Anti-Concussion Bill Worries Some District Athletic Directors

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DES MOINES, Iowa -- A bill meant to better protect athletes who've suffered a concussion is moving ahead in the Iowa Senate, however, some high school athletic directors have their doubts about the bill.

The bill proposes an athletic trainer at every high school varsity level sporting event in the case of a head injury. Trainers would be required to evaluate injured players then sign off before those players are allowed back in to compete.

Democrat Sen. Tod Bowman is backing the bill.

“Coaches have been trained. We’ve made progress in making sure coaches are well informed, but unfortunately, they are not professional health care providers,” Bowman said.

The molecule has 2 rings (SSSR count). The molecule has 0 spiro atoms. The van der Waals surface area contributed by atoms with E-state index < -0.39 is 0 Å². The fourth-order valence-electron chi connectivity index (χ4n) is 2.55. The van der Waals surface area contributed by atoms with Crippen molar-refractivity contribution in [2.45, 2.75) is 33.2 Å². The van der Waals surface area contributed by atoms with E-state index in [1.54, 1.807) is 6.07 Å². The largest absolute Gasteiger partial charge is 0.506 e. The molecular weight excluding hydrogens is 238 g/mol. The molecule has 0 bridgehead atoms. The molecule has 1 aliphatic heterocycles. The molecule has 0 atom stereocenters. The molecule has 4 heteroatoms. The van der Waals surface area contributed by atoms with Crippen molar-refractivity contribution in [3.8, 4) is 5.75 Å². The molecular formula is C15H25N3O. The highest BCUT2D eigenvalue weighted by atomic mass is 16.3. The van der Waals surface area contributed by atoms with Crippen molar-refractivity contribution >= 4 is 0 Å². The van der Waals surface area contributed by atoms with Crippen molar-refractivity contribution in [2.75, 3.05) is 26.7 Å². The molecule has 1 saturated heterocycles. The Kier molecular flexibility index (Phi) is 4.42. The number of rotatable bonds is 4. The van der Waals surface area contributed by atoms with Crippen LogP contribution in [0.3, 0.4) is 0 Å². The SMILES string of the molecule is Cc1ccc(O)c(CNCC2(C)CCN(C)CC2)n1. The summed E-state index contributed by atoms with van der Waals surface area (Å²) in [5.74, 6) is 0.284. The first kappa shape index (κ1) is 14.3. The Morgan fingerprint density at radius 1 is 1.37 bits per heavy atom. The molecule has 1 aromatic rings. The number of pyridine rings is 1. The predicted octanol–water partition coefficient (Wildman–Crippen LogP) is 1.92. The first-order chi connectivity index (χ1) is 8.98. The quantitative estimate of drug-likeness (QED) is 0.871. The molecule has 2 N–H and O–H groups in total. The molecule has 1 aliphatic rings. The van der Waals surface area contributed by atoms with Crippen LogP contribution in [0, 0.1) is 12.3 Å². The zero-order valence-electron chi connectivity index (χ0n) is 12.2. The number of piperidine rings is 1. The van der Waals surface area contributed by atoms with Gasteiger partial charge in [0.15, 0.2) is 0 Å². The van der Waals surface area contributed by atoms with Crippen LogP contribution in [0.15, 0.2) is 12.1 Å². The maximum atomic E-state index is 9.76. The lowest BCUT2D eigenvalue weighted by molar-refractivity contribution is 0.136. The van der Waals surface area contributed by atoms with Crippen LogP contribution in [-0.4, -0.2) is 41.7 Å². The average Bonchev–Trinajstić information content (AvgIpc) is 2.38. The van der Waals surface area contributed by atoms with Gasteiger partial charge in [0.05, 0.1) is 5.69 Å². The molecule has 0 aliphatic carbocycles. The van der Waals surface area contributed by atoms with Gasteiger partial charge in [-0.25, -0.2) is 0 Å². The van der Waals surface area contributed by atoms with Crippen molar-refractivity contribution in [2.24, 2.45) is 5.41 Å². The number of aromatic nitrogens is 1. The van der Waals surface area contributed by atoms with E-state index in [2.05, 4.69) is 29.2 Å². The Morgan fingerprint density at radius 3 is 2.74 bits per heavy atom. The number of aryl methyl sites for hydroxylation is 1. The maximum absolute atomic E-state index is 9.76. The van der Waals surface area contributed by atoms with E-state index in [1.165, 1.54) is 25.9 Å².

Currently, athletes who suffer a concussion must be removed from the game then receive medical clearance in order to reenter.

Lawmakers believe immediate medical attention will make it harder for coaches to put a player back in the game without the proper evaluation.

Rick Roberts, activities director at Van Meter High School, said he thinks there will be school districts that will struggle if the bill passes.

Funding for the trainers will likely come from the athletic departments. Van Meter recently began outsourcing its trainers, relying heavily on booster club support.

“It’s costing us between $5,000 and $7,000 a year to have these people in place,” Roberts said.

While he appreciates the safety precaution, he said it is unrealistic for smaller districts.

Larger athletic departments worry there are not enough athletic trainers to attend multiple events at one time.

“Unfortunately, when the state puts more requirements on us but doesn’t fund it, we have to cut something else --- take away from something else,” said Brad Rose, athletics and activities director for Valley High School in West Des Moines.

The bill will be discussed in the Senate full committee sometime next week.